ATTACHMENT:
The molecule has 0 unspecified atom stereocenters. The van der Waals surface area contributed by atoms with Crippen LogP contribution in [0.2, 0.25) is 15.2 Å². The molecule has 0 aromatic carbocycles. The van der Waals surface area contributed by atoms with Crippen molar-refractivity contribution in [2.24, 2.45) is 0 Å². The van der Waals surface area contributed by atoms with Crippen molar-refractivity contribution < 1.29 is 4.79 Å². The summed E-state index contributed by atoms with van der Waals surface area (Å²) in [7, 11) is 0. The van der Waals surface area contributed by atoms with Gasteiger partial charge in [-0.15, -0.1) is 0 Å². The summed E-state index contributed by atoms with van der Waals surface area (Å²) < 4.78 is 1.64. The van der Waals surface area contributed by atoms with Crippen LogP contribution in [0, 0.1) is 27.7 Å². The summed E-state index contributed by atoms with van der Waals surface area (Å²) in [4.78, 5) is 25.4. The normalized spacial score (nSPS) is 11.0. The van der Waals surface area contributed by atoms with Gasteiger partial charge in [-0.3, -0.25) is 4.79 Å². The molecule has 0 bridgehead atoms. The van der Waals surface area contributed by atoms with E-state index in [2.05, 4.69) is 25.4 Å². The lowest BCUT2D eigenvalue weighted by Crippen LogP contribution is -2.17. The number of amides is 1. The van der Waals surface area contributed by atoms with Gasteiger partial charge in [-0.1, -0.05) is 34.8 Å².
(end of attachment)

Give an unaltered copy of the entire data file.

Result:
The molecule has 0 unspecified atom stereocenters. The van der Waals surface area contributed by atoms with Crippen LogP contribution in [0.2, 0.25) is 15.2 Å². The molecule has 0 aromatic carbocycles. The van der Waals surface area contributed by atoms with Crippen molar-refractivity contribution in [2.24, 2.45) is 0 Å². The van der Waals surface area contributed by atoms with Crippen molar-refractivity contribution < 1.29 is 4.79 Å². The summed E-state index contributed by atoms with van der Waals surface area (Å²) in [7, 11) is 0. The van der Waals surface area contributed by atoms with Gasteiger partial charge in [-0.15, -0.1) is 0 Å². The summed E-state index contributed by atoms with van der Waals surface area (Å²) < 4.78 is 1.64. The van der Waals surface area contributed by atoms with Crippen LogP contribution in [0, 0.1) is 27.7 Å². The summed E-state index contributed by atoms with van der Waals surface area (Å²) in [4.78, 5) is 25.4. The normalized spacial score (nSPS) is 11.0. The van der Waals surface area contributed by atoms with Gasteiger partial charge in [-0.3, -0.25) is 4.79 Å². The molecule has 0 bridgehead atoms. The van der Waals surface area contributed by atoms with E-state index in [2.05, 4.69) is 25.4 Å². The lowest BCUT2D eigenvalue weighted by Crippen LogP contribution is -2.17. The number of amides is 1. The van der Waals surface area contributed by atoms with Gasteiger partial charge in [-0.1, -0.05) is 34.8 Å².